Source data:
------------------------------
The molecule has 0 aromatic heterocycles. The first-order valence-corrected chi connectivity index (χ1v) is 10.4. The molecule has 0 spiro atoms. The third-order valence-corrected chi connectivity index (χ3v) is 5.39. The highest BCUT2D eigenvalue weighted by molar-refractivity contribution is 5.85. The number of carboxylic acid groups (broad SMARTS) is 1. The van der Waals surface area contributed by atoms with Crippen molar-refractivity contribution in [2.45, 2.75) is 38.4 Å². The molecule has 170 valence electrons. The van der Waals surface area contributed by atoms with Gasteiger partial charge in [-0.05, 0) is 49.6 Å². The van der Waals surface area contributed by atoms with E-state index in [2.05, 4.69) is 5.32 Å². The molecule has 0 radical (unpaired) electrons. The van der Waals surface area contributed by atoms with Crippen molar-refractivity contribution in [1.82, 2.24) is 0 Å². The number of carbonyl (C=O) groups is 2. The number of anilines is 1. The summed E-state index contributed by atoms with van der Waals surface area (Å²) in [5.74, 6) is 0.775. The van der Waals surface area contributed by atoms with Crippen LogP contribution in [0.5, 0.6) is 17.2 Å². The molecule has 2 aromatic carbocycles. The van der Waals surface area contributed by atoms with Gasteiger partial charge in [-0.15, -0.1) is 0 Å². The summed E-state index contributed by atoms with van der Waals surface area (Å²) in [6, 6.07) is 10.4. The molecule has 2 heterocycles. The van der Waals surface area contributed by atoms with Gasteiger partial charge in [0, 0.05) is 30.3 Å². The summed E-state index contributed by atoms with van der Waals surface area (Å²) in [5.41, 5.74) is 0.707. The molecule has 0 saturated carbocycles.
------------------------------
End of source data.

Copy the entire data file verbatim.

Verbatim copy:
The molecule has 0 aromatic heterocycles. The first-order valence-corrected chi connectivity index (χ1v) is 10.4. The molecule has 0 spiro atoms. The third-order valence-corrected chi connectivity index (χ3v) is 5.39. The highest BCUT2D eigenvalue weighted by molar-refractivity contribution is 5.85. The number of carboxylic acid groups (broad SMARTS) is 1. The van der Waals surface area contributed by atoms with Crippen molar-refractivity contribution in [2.45, 2.75) is 38.4 Å². The molecule has 170 valence electrons. The van der Waals surface area contributed by atoms with Gasteiger partial charge in [-0.05, 0) is 49.6 Å². The van der Waals surface area contributed by atoms with E-state index in [2.05, 4.69) is 5.32 Å². The molecule has 0 radical (unpaired) electrons. The van der Waals surface area contributed by atoms with Crippen molar-refractivity contribution in [1.82, 2.24) is 0 Å². The number of carbonyl (C=O) groups is 2. The number of anilines is 1. The summed E-state index contributed by atoms with van der Waals surface area (Å²) in [5.74, 6) is 0.775. The van der Waals surface area contributed by atoms with Crippen LogP contribution in [0.5, 0.6) is 17.2 Å². The molecule has 2 aromatic carbocycles. The van der Waals surface area contributed by atoms with Gasteiger partial charge in [-0.15, -0.1) is 0 Å². The summed E-state index contributed by atoms with van der Waals surface area (Å²) in [6, 6.07) is 10.4. The molecule has 2 heterocycles. The van der Waals surface area contributed by atoms with Gasteiger partial charge in [0, 0.05) is 30.3 Å². The summed E-state index contributed by atoms with van der Waals surface area (Å²) in [5.41, 5.74) is 0.707. The molecule has 0 saturated carbocycles.